These feather rolls are simple to make with a few easy steps but you need to plan ahead to allow the dough to rest and proof. It is a fun activity to do with your kids and teach them some math and patience. My son and I practice counting to 360 when the mixer is beating the dough.
Kids love the feel of the dough. It is sticky and gooey. Don’t worry, it all comes off easily with warm water unless you lick it all off like my son tries to do.
Make the dough the day before then let it chill overnight in the refrigerator. Around 2 and a half hours before it is time to eat, take them out, roll them into balls and let them proof for 1 1/2 hours during the winter months to create light and tender roll. If you prefer ones more doughy, then only proof then for 40 to 60 minutes. You can control the texture.
I adapted the recipe from my father’s cookbook after I made the rolls and they did not rise due to the yeast. They were dense making them perfect for sandwich rolls; not featherlight and tender. Adding the yeast to the potato water activates the yeast and bubbles will form so you know the yeast is alive. It is an extra step but worth it.
Feather Rolls- Adapted from The Ultimate Cookbook
Preparation time: 20 minutes Cooking time: 15 minutes Chilling time: 3 hours
1) Cook the Potato- Cover a baking potato like Russet or Idaho with cold water. Bring to a boil and then simmer covered until a fork easily pokes through the middle, about 10 minutes of simmering. Remove the potato, peel and smash. Reserve the cooking liquid.
2) Make the Dough- Add the Active Dry yeast to the 1 1/2 cups of warm potato water at around 110 degrees. Allow the yeast to foam for about 5 minutes. Combine the mashed potatoes, oil, sugar, and salt to the 1½ cups of warm yeast potato water. Add 4 cups of flour; beat at low speed with electric mixer for ½ minute, scraping sides of bowl constantly. Beat 3 minutes at high speed. By hand, stir in remaining 1 cup of flour. Cover; refrigerate for at least 2 hours or up to 3 days. The dough should feel sticky.
3) Proof the Dough-Punch down; turn out on lightly floured surface. Cover; let rest 10 minutes. Cut the dough in half. With lightly floured hands, roll into two 12 inch long logs. Cut the log in half, then another half, then in thirds for 24 equally sized rolls. Using your hands, shape into 24 buns. Place in greased or buttered 13x9x2-inch baking pan. Cover with a kitchen towel; let rise until almost double (40 minutes to 1 1/2 hours) in a warm draft free place. It may take longer in winter months.
4) Brush the tops of the rolls with melted butter. Sprinkle with some sea salt if desired. Bake at 400 degrees standard, until golden brown, 16 to 20 minutes. If using convection, bake at 375 degrees for about 15 minutes or until golden brown. Yield: 24 buns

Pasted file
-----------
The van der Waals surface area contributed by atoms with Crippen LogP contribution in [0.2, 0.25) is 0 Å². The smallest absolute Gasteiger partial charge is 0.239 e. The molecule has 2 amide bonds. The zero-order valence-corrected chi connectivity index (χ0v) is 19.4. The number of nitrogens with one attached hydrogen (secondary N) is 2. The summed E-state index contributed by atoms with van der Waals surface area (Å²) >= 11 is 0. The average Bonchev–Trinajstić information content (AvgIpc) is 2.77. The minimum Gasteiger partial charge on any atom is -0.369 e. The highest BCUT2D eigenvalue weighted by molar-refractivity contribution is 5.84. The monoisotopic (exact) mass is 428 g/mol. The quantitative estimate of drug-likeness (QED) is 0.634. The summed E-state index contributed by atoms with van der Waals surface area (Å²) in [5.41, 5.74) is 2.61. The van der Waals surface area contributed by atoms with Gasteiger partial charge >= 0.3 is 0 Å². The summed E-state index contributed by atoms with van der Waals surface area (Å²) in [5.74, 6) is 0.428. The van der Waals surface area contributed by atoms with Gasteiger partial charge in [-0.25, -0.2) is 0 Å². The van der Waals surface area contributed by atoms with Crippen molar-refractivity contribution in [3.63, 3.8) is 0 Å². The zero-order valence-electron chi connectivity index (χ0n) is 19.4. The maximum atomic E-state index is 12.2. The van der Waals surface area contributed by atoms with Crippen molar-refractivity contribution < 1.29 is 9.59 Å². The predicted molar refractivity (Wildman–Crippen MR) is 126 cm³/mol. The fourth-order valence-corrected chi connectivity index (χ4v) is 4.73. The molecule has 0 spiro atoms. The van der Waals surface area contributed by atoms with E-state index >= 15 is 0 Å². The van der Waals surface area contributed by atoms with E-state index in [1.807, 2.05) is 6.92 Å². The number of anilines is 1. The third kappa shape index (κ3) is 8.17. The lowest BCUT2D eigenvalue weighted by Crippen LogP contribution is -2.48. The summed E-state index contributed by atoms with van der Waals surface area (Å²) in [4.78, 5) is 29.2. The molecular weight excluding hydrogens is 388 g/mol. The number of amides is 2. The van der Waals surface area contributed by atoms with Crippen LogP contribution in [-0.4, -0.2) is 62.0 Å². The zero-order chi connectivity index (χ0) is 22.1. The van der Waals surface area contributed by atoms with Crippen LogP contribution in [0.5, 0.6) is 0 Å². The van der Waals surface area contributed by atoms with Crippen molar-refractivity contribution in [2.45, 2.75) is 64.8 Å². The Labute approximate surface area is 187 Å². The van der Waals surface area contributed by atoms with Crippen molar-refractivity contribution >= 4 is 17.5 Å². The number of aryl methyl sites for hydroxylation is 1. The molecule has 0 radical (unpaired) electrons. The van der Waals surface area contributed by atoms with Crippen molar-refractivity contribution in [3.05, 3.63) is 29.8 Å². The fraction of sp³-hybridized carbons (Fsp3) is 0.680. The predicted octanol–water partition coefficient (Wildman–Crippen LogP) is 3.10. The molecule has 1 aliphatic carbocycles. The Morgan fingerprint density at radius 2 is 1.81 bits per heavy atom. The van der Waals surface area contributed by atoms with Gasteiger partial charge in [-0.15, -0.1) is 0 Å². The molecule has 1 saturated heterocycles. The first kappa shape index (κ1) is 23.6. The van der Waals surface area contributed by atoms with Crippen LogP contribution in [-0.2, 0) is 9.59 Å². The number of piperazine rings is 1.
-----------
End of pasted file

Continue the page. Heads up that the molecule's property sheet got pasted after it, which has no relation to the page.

Here is another fabulous recipe:
Instructions for Edna Lewis Rolls
- 1 russet (baking) potato (1/2 pound), peeled and cut into 1-inch pieces
- 1/2 stick unsalted butter, divided
- 1/2 cup whole milk
- 1 teaspoon salt
- 2 tablespoons sugar
- 1 (1/4-ounce) package Active dry yeast
- 2 2/3 cups all-purpose flour
Generously cover potato with cold water in a medium saucepan. Bring to a boil, then simmer, covered, until very tender, about 10 minutes. Reserve 1 cup cooking liquid, then drain potato well.
Meanwhile, melt 2 1/2 tablespoons butter.
Mash hot potato in a large bowl with a fork. Stir in milk, salt, 2 tablespoons sugar, and 2 tablespoons melted butter (mixture will be lumpy).
Cool 1/2 cup cooking liquid to warm (105 to 115°F). Stir in yeast and let stand until foamy, about 5 minutes. (If mixture doesn’t foam, Start over with new yeast and remaining cooking liquid.)
Stir yeast mixture into potato mixture, then stir in flour with a wooden spoon until a soft dough forms.
Turn out dough onto a floured surface and knead, dusting surface and hands with just enough flour to keep dough from sticking, until smooth and elastic, about 10 minutes (dough will be slightly sticky).
Brush a large bowl with some of remaining melted butter, then turn dough in bowl to coat. Cover tightly with plastic wrap and let rise, chilled, 8 to 12 hours.
Punch down dough (do not knead), then halve. Roll each half into a 12-inch-long log on a very lightly floured surface with lightly floured hands. Cut each log into 12 equal pieces and roll each into a ball. Arrange evenly spaced in 6 rows of 4 (less than 1/2 inch apart) in a buttered 13- by 9- by 2-inch baking pan. Cover pan with a kitchen towel (not terry cloth).
Let rolls rise in a draft-free place at warm room temperature until doubled (they will fill pan), 1 to 1 1/2 hours.
Preheat oven to 375°F with rack in middle.
Melt remaining 1 1/2 tablespoons butter.
Brush top of rolls with melted butter and bake until golden-brown, 25 to 30 minutes. Loosen edges with a sharp knife, then transfer rolls to a rack and cool slightly.